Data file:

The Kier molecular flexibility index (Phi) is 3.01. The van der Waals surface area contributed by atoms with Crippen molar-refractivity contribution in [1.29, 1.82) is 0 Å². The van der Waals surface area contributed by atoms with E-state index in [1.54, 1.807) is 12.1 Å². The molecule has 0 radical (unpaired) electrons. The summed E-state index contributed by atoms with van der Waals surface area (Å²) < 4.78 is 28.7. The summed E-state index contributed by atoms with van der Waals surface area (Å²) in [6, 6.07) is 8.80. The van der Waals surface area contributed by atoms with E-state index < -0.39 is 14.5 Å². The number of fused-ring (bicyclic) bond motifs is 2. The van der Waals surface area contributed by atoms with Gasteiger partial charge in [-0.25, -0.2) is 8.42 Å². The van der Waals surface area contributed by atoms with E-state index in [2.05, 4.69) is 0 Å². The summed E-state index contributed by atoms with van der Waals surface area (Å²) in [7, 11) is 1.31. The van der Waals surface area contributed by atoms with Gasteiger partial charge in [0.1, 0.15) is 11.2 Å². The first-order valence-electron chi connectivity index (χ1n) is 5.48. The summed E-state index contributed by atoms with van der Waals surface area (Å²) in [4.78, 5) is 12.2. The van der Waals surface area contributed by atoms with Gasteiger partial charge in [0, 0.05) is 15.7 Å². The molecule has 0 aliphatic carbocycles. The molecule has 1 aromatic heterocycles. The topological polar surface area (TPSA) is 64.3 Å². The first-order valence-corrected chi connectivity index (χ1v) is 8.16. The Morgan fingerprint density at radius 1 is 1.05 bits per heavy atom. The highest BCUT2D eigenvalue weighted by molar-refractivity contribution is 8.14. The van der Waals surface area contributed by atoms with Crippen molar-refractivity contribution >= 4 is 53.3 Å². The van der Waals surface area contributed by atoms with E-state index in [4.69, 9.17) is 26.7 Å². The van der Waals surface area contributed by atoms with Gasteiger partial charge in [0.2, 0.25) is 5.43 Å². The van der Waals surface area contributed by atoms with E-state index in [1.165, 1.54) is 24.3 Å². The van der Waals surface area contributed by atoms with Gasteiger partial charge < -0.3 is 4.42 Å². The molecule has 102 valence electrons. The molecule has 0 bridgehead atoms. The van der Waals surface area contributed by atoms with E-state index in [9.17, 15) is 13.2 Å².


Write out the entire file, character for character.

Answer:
The Kier molecular flexibility index (Phi) is 3.01. The van der Waals surface area contributed by atoms with Crippen molar-refractivity contribution in [1.29, 1.82) is 0 Å². The van der Waals surface area contributed by atoms with E-state index in [1.54, 1.807) is 12.1 Å². The molecule has 0 radical (unpaired) electrons. The summed E-state index contributed by atoms with van der Waals surface area (Å²) < 4.78 is 28.7. The summed E-state index contributed by atoms with van der Waals surface area (Å²) in [6, 6.07) is 8.80. The van der Waals surface area contributed by atoms with E-state index < -0.39 is 14.5 Å². The number of fused-ring (bicyclic) bond motifs is 2. The van der Waals surface area contributed by atoms with Gasteiger partial charge in [-0.25, -0.2) is 8.42 Å². The van der Waals surface area contributed by atoms with E-state index in [2.05, 4.69) is 0 Å². The summed E-state index contributed by atoms with van der Waals surface area (Å²) in [7, 11) is 1.31. The van der Waals surface area contributed by atoms with Gasteiger partial charge in [0.1, 0.15) is 11.2 Å². The first-order valence-electron chi connectivity index (χ1n) is 5.48. The summed E-state index contributed by atoms with van der Waals surface area (Å²) in [4.78, 5) is 12.2. The van der Waals surface area contributed by atoms with Gasteiger partial charge in [0, 0.05) is 15.7 Å². The molecule has 0 aliphatic carbocycles. The molecule has 1 aromatic heterocycles. The topological polar surface area (TPSA) is 64.3 Å². The first-order valence-corrected chi connectivity index (χ1v) is 8.16. The Morgan fingerprint density at radius 1 is 1.05 bits per heavy atom. The highest BCUT2D eigenvalue weighted by molar-refractivity contribution is 8.14. The van der Waals surface area contributed by atoms with Crippen molar-refractivity contribution >= 4 is 53.3 Å². The van der Waals surface area contributed by atoms with E-state index in [4.69, 9.17) is 26.7 Å². The van der Waals surface area contributed by atoms with Gasteiger partial charge in [0.2, 0.25) is 5.43 Å². The van der Waals surface area contributed by atoms with E-state index in [1.165, 1.54) is 24.3 Å². The van der Waals surface area contributed by atoms with Gasteiger partial charge < -0.3 is 4.42 Å². The molecule has 102 valence electrons. The molecule has 0 bridgehead atoms. The van der Waals surface area contributed by atoms with E-state index in [9.17, 15) is 13.2 Å².